Meet the Cork Oak

Let me introduce you to Quercus suber, the Cork Oak tree.

Yes, this is where your wine corks (not the synthetic ones, folks!) come from.

Home of the Cork Oak (not to be confused with the Cork tree) is northwest Africa and southwest Europe. Portugal is the largest single producer of cork, responsible for 50% of the world’s harvest, followed by Spain, Algeria and Morocco.

Here’s how it works: The trees are planted and allowed to grow for several years, generally about 40, before the bark becomes viable for harvesting. The bark is then hand cut in strips and removed for manufacture. In 10 to 12 years, the tree will be ready for another bark harvesting, making cork a sustainable resource. The trees themselves generally live to the 200 – 250 year range, with some occasionally lasting twice that.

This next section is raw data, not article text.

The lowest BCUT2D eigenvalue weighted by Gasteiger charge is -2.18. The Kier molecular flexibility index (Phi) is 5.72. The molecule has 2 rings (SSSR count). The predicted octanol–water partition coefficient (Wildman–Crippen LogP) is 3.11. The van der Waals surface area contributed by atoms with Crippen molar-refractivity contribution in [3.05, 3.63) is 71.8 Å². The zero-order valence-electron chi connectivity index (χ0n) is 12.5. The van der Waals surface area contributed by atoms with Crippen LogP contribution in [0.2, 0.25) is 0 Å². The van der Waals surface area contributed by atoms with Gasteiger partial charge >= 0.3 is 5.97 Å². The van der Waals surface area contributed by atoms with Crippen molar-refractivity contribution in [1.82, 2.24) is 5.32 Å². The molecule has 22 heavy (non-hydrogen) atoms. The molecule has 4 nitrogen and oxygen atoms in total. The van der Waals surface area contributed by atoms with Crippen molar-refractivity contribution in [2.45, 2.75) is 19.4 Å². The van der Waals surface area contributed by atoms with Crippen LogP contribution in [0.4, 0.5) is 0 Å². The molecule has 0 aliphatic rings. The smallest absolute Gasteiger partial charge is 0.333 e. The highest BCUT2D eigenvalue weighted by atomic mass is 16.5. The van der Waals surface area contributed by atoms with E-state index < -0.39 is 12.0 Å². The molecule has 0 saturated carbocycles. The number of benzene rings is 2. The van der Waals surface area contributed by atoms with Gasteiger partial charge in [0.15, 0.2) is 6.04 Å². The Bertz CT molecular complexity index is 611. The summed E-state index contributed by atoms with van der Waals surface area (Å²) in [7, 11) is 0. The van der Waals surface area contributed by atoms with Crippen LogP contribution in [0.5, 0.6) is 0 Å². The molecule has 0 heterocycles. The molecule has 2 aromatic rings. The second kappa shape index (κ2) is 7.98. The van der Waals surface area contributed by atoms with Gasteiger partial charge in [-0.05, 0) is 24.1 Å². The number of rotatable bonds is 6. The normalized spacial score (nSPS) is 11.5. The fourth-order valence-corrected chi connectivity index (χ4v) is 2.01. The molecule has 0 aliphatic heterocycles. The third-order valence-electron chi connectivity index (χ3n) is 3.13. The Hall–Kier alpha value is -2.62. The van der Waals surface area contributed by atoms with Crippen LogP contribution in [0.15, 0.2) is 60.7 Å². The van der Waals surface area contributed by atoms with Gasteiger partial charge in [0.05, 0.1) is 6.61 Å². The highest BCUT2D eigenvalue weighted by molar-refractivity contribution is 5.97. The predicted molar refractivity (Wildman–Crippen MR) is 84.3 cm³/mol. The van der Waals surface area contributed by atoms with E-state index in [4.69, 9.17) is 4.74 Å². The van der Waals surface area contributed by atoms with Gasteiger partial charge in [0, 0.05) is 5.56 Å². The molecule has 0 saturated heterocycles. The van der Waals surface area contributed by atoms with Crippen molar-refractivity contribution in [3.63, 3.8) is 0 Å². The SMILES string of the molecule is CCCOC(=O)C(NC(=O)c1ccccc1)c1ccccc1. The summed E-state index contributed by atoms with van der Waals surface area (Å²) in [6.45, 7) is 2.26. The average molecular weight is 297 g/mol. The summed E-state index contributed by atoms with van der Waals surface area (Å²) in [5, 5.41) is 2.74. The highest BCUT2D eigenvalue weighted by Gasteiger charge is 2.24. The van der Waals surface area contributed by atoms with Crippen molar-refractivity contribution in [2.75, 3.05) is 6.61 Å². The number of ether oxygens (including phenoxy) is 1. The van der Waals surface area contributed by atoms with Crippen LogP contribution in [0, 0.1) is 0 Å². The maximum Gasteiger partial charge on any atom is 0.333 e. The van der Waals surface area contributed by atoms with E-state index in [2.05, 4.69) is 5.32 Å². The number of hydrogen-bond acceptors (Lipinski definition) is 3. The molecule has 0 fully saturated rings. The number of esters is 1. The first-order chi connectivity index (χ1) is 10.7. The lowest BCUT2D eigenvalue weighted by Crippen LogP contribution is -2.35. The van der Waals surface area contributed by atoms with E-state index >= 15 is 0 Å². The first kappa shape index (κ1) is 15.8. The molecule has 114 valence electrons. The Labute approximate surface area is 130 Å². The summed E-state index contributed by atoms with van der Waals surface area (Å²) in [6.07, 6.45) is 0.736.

About 60% of cork production goes to the various stoppers. Other products include fishing floats, musical instrument parts and the ever-popular bulletin boards.

There you have it – the magical world of cork. Next time you raise a glass of wine, make a toast to the cork farmers and their amazing Cork Oak trees.